Unless your skills with an instrument - a singular instrument if limitations such as this are both a desire and necessity - are of tip-top shape and crown-wearing reign in a particular field of music, more than likely you'll be left with an uphill task of keeping your audience both entertained but also interested in digging deeper into your ideas - beyond any superficial exposition and perhaps to something far more emotive or evocative hiding sneakily behind those solo piano bars or humble guitar strums. Marissa Nadler treats guitars almost like a lost child treats a teddy bear - unable, unwilling to let go no matter the situation or indeed perhaps the resulting consequence of locking one's self into such a state. The advantage for Nadler though, much unlike a child, is her possessiveness with such instruments - albeit loosened a little with processing - is more than made up for in the Boston-based songwriter's catalog of dreamy folk and acoustic pop over the course of her already-decade-spanning career. The formula may not be that different coming to Nadler's sixth full length, July - now flying the flag for one of the past few years' most rewarding labels currently in Sacred Bones - but with the Washington-born singer expanding from the comfort of enclosed rooms to the still air of chamber-wide interiors, there's no denying the ambition and stride is any lesser.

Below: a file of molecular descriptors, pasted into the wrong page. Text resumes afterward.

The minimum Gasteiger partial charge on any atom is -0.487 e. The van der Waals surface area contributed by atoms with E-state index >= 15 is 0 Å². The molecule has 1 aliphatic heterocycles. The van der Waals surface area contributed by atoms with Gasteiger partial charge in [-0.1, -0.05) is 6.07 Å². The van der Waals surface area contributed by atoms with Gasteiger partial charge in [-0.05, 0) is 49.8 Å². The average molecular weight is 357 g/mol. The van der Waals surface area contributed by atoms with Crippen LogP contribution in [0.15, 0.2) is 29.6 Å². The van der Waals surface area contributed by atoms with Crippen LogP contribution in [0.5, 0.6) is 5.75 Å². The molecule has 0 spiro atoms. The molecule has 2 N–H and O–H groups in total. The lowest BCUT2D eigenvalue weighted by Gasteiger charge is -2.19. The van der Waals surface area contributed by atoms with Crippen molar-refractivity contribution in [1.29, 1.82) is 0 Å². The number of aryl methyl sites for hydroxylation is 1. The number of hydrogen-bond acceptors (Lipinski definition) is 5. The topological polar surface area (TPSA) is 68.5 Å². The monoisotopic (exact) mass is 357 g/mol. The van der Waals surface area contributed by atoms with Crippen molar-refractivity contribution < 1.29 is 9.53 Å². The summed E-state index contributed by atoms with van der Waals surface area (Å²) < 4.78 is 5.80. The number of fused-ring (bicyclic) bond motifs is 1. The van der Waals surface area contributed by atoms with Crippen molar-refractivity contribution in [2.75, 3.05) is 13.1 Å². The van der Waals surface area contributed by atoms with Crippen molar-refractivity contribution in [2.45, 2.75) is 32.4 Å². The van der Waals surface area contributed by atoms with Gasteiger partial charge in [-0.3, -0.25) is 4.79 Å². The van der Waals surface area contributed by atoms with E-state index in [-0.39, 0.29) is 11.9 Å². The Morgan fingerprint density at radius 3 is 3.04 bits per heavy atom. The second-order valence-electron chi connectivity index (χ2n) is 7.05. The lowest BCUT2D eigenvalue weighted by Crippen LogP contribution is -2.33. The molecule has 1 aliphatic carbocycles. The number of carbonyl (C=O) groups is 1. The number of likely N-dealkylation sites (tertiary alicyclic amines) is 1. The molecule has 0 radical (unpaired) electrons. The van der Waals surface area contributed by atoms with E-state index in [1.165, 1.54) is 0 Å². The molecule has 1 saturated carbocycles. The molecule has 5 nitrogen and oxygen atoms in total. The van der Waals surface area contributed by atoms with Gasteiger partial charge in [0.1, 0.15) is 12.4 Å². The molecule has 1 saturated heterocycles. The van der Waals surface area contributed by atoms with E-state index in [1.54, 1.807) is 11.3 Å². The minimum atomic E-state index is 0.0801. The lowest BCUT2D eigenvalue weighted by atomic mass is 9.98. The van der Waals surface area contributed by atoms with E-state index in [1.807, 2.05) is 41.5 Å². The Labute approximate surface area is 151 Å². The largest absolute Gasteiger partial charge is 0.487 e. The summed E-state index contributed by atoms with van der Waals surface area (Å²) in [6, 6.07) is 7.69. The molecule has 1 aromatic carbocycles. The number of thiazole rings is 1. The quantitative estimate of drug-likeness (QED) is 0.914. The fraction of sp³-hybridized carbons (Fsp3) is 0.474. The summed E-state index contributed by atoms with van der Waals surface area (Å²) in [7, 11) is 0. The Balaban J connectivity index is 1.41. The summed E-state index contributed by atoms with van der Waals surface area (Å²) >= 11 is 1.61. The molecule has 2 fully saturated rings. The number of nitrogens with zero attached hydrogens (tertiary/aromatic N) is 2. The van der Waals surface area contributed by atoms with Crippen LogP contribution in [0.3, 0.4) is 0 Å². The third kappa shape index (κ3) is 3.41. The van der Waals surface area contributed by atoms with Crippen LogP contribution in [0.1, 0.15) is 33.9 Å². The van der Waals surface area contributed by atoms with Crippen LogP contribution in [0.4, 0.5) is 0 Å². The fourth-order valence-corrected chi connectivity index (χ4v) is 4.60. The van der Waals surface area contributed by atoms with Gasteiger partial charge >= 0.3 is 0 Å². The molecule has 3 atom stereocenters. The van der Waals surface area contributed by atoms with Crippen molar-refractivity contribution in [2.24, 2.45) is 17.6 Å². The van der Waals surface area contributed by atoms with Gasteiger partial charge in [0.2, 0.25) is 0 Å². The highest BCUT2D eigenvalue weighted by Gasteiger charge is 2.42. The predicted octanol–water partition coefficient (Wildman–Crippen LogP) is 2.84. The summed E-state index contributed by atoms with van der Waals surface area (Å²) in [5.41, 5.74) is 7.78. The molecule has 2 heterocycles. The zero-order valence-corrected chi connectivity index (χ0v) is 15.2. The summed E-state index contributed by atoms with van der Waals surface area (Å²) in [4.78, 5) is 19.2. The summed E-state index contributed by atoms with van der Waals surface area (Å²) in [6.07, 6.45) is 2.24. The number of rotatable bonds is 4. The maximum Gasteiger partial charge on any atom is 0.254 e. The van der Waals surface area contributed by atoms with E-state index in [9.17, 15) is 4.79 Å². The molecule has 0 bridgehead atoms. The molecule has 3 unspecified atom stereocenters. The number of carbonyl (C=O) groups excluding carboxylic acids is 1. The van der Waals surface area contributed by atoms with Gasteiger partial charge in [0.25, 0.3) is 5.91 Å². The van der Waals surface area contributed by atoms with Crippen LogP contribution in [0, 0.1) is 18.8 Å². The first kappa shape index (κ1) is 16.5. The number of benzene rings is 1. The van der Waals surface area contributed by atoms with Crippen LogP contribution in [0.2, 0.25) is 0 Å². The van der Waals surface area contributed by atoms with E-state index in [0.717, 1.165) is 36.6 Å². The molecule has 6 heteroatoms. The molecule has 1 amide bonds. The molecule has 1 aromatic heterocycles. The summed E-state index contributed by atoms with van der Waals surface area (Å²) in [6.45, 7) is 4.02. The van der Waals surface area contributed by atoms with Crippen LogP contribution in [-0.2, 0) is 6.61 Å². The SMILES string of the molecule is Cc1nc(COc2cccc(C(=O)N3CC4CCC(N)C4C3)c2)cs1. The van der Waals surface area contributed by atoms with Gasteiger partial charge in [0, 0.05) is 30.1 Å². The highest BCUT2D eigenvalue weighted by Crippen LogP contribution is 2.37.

The ambition then for Nadler on this album is, like its cover, to bridge the gap between the interior and exterior; between the loosening brightness emanating from outside and the enveloping dark that Nadler herself technically stands within; somewhat in a grey field that takes from both plains but isn’t exactly embedded its feet within. It’s this ambiguity and balance of which she presents on a record fuelled by its greyscale melancholy; melancholy that isn’t as strung out or as striking, but still yearns for the same level of ethereal, wintered exposition. And here, the output gives that particular draw an entirely new lease of life. Drawn (Fade Into) opens the album showcasing Nadler’s dual proficiency in instrumentation and vocals alike; curling acoustic strings and ethereal harmonies surrounding Nadler’s own breathy voice in a track lyrically teetering between fond memories yet still basking in a kind of unremitting half-light that reveals itself fully in the latter inclusion of electric guitars that stretch the visage of the music even further into the distance. But what’s more profound is (as we discover in later tracks) is how unafraid the record is to admit its simplicity, but succeeding as a result in not trying to dress itself up as anything else. True, like in following track 1923, there are some accompanying string layers that hold this ray-of-light glaze aloft - along with some gentle sway of percussion that brings the song’s rhythm into focus - but the fact that I’m still locked onto Nadler’s own multi-layer use of vocals, despite all this, proves the song-writer can still draw out from all this processed light/darkness play without overly dominating or coming off as cliched.